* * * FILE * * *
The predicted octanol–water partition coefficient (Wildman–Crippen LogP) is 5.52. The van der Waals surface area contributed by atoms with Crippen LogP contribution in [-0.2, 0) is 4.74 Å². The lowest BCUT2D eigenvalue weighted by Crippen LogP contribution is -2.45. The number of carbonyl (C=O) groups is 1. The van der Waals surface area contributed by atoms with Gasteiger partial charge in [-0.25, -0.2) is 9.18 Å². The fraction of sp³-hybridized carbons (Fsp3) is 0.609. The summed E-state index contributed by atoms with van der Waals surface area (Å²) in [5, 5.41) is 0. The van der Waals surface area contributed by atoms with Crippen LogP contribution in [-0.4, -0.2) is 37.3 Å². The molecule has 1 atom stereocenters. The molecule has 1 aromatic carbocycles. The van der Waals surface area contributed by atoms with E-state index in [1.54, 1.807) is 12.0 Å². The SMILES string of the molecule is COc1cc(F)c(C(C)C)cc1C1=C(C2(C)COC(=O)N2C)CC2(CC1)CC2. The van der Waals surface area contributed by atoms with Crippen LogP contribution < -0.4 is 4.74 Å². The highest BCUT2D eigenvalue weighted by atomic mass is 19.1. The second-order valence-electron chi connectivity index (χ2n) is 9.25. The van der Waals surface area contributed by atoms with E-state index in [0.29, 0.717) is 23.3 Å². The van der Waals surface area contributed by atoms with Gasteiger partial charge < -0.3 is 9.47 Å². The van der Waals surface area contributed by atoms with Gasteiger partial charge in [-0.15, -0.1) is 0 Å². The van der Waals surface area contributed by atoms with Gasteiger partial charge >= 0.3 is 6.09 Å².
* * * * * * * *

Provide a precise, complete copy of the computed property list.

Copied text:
The predicted octanol–water partition coefficient (Wildman–Crippen LogP) is 5.52. The van der Waals surface area contributed by atoms with Crippen LogP contribution in [-0.2, 0) is 4.74 Å². The lowest BCUT2D eigenvalue weighted by Crippen LogP contribution is -2.45. The number of carbonyl (C=O) groups is 1. The van der Waals surface area contributed by atoms with Gasteiger partial charge in [-0.25, -0.2) is 9.18 Å². The fraction of sp³-hybridized carbons (Fsp3) is 0.609. The summed E-state index contributed by atoms with van der Waals surface area (Å²) in [5, 5.41) is 0. The van der Waals surface area contributed by atoms with Crippen LogP contribution in [-0.4, -0.2) is 37.3 Å². The molecule has 1 atom stereocenters. The molecule has 1 aromatic carbocycles. The van der Waals surface area contributed by atoms with E-state index in [1.54, 1.807) is 12.0 Å². The SMILES string of the molecule is COc1cc(F)c(C(C)C)cc1C1=C(C2(C)COC(=O)N2C)CC2(CC1)CC2. The van der Waals surface area contributed by atoms with Crippen LogP contribution < -0.4 is 4.74 Å². The highest BCUT2D eigenvalue weighted by atomic mass is 19.1. The second-order valence-electron chi connectivity index (χ2n) is 9.25. The van der Waals surface area contributed by atoms with E-state index in [0.29, 0.717) is 23.3 Å². The van der Waals surface area contributed by atoms with Gasteiger partial charge < -0.3 is 9.47 Å². The van der Waals surface area contributed by atoms with Gasteiger partial charge in [-0.15, -0.1) is 0 Å². The van der Waals surface area contributed by atoms with Gasteiger partial charge >= 0.3 is 6.09 Å².